In a Sun InnerCircle publication Sun Chief Technology Evangelist Simon Phipps writes:
Still, despite wide consensus, the technologies usually associated with Web services are not actually standards or recommendations of any open standards organization. To the surprise of many, Web services are not just about SOAP and things that start with WS-*, as some vendors would like you to believe. Some of the most widespread Web services today — for instance, those in use by the fast-growing Web-logging ('blogging') community — are based on other technologies like RSS and XML-RPC.
I'm glad to finally see a major technology vendor acknowledge SOAP etc. is not all there is to Web services and that RSS as a legitimate technology in that space. Given its emerging uses, RSS is not just a format for syndicating content. As I've written in the past and others have noted, RSS feeds do qualify under the principles of the REST architectural style that the Web was built on.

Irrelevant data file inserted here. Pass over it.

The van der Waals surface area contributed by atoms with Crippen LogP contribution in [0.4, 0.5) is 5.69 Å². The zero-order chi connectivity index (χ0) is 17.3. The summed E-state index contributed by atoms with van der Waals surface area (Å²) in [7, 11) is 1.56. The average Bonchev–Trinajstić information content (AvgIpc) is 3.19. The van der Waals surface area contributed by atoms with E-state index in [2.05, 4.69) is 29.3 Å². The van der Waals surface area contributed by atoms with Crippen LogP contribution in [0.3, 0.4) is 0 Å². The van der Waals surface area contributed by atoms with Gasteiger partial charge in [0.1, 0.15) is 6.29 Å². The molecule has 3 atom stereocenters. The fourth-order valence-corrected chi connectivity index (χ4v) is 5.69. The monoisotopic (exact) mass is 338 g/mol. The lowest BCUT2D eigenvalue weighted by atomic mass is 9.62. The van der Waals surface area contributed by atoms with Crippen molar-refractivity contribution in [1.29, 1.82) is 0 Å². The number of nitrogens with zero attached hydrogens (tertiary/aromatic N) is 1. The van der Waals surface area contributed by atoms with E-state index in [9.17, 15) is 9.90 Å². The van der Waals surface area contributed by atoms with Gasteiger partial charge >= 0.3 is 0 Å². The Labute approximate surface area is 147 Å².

Simon's mention of weblogging raises a question I've been meaning to ask for some time. Are there any Sun employees blogging? Microsoft and IBM have a handful that I know of off the top of my head. Macromedia is the model corporate blogging citizen with some significant top brass (Kevin Lynch and, until recently, Jeremy Allaire) making regular posts.
If I haven't overlooked any Sun employees blogging, this is quite an oversight. Microsoft is not the only company that could use a human face.
UPDATE: In my original post I omitted that I think Apple's Safari developer extraordinaire David Hyatt weblogging his work and views is marvelous and another great example of bloggings potential in these firms. David's communications with his existing and potential user base not only interesting, but provide me with a sense of understanding and confidence in his (and Apple's) work.
Lastly, you may have noticed that I ignored Simon's mention of XML-RPC. While it certainly has its uses today, the limtiations I've come to know leads me to not support its proliferation going forward. Its flaws are serious. Today, in randomly surfacing around, I happened upon this "rant" by Charles Cook on XML-RPC and weblogging APIs that covers some of the significant shortcomings quite well and figured I share the link and state my view.
Do you view RSS as a Web service? Do you know of any Sub bloggers?